Jean Lorrain

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Jean Lorrain
Lorrain, Jean.jpg
Born Paul Alexandre Martin Duval
(1855-08-09)9 August 1855
Fécamp, France
Died 30 June 1906(1906-06-30) (aged 50)
Fécamp, France
Resting place Cimetière de Fécamp (Fécamp), Seine-Maritime, Haute-Normandie Region, France
Occupation Poet and novelist
Nationality French
Notable work(s) Monsieur de Phocas
Princesses d'ivoire et d'ivresse
Histoires de masques

Signature
Jean Lorrain, as caricatured by Sem (Georges Goursat, 1863–1934)

Jean Lorrain (August 9, 1855 in Fécamp, Seine-Maritime – June 30, 1906) born Paul Duval, was a French poet and novelist of the Symbolist school.

Lorrain was a dedicated disciple of dandyism, and openly gay. He contributed to the satirical weekly Le Courrier français. Lorrain wrote a number of collections of verse, including La forêt bleue (1883) and L'ombre ardente, (1897). He is also remembered for his decadent novels and short stories, such as Monsieur de Phocas (1901) and Histoires des masques (1900), as well as for one of his best novels, Sonyeuse, which he links to portraits exhibited by Antonio de La Gandara in 1893. He also wrote the libretto to Pierre de Bréville's 1910 opera Éros vainqueur.

Works[edit]

Poetry[edit]

  • Le Sang des dieux (1882)
  • La Forêt bleue (1882)
  • Modernités (1885)
  • Les Griseries (1887)
  • L'Ombre ardente (1897) online text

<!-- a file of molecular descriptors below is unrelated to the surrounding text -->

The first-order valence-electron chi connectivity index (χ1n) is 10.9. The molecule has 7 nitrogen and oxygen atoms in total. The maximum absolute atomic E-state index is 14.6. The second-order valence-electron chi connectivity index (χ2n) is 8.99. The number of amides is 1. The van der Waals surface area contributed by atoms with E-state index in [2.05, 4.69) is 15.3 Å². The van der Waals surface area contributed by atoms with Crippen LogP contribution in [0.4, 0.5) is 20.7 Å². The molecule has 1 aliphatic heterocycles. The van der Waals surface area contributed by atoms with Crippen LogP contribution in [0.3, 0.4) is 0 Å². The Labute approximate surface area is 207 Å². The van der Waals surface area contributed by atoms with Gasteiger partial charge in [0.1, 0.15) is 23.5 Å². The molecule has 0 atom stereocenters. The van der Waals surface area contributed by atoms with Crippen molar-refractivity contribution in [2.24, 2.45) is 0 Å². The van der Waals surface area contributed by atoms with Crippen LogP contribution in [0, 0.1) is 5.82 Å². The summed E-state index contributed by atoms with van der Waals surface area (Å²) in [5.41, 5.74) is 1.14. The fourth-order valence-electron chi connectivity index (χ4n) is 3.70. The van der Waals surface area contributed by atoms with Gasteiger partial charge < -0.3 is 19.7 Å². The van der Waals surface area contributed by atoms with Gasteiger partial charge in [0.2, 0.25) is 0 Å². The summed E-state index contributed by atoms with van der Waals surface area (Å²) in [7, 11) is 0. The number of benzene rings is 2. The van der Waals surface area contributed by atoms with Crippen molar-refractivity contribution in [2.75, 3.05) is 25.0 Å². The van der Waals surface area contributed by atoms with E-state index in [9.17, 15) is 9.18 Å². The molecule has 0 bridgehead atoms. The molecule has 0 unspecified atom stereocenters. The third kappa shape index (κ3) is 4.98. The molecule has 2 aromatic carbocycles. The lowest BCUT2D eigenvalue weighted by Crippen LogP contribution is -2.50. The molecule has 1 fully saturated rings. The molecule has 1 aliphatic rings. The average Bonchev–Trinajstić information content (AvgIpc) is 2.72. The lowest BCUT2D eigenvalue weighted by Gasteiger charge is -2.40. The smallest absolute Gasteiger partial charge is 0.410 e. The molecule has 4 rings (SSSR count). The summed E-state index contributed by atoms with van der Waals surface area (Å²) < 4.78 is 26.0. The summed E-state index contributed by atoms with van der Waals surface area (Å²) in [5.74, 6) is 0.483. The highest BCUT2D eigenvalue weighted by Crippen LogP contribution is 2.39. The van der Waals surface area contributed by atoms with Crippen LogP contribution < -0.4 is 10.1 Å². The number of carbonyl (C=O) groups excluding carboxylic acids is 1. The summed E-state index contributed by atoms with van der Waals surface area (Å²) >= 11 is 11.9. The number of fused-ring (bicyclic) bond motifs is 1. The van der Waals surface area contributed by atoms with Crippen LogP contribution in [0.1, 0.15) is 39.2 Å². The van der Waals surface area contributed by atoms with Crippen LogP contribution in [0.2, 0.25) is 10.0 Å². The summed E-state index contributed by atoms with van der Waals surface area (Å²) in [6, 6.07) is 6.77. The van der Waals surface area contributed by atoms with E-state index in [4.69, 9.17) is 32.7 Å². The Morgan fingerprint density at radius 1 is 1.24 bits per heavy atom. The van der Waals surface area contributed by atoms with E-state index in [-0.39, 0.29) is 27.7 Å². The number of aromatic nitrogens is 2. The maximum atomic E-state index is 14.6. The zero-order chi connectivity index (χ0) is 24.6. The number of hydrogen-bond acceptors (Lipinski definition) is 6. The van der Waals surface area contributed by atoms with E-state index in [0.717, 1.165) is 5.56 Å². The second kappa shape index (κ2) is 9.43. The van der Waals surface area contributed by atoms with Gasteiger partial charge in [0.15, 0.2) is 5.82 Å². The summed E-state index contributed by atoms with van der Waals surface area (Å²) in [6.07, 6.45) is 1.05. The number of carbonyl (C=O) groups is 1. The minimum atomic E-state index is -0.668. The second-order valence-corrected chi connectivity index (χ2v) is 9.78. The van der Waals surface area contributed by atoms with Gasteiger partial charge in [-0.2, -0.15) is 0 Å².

Novels[edit]

Novellas[edit]

  • Sonyeuse (1891) online text
  • Buveurs d'âmes (1893)
  • La Princesse sous verre (1896)
  • Âmes d'automne (1897)
  • Loreley (1897)
  • Contes pour lire à la chandelle (1897)
  • Ma petite ville (1898)
  • Princesses d'Italie (1898)
  • Histoires de masques (1900) online text
  • Princesses d'ivoire et d'ivresse (1902)
  • Vingt femmes (1903)
  • Quelques hommes (1903)
  • La Mandragore (1903) online text
  • Fards et poisons (1904) online text
  • Propos d'âmes simples (1904)
  • L'École des vieilles femmes (1905)
  • Le Crime des riches (1906) online text
  • Narkiss (1909)
  • Les Pelléastres (1910)

Stage[edit]

Chronicles and travel writing[edit]

  • Dans l'oratoire (1888)
  • La Petite Classe (1895)
  • Sensations et souvenirs (1895) online text
  • Une femme par jour (1896) online text
  • Poussières de Paris (1896–1902) online text
  • Madame Baringhel (1899)
  • Heures d'Afrique (1899) online text
  • Heures de Corse (1905) online text
  • La Ville empoisonnée (1930)
  • Femmes de 1900 (1932)
  • Voyages, (2009), Les Promeneurs solitaires, préface de Sébastien Paré.

External links[edit]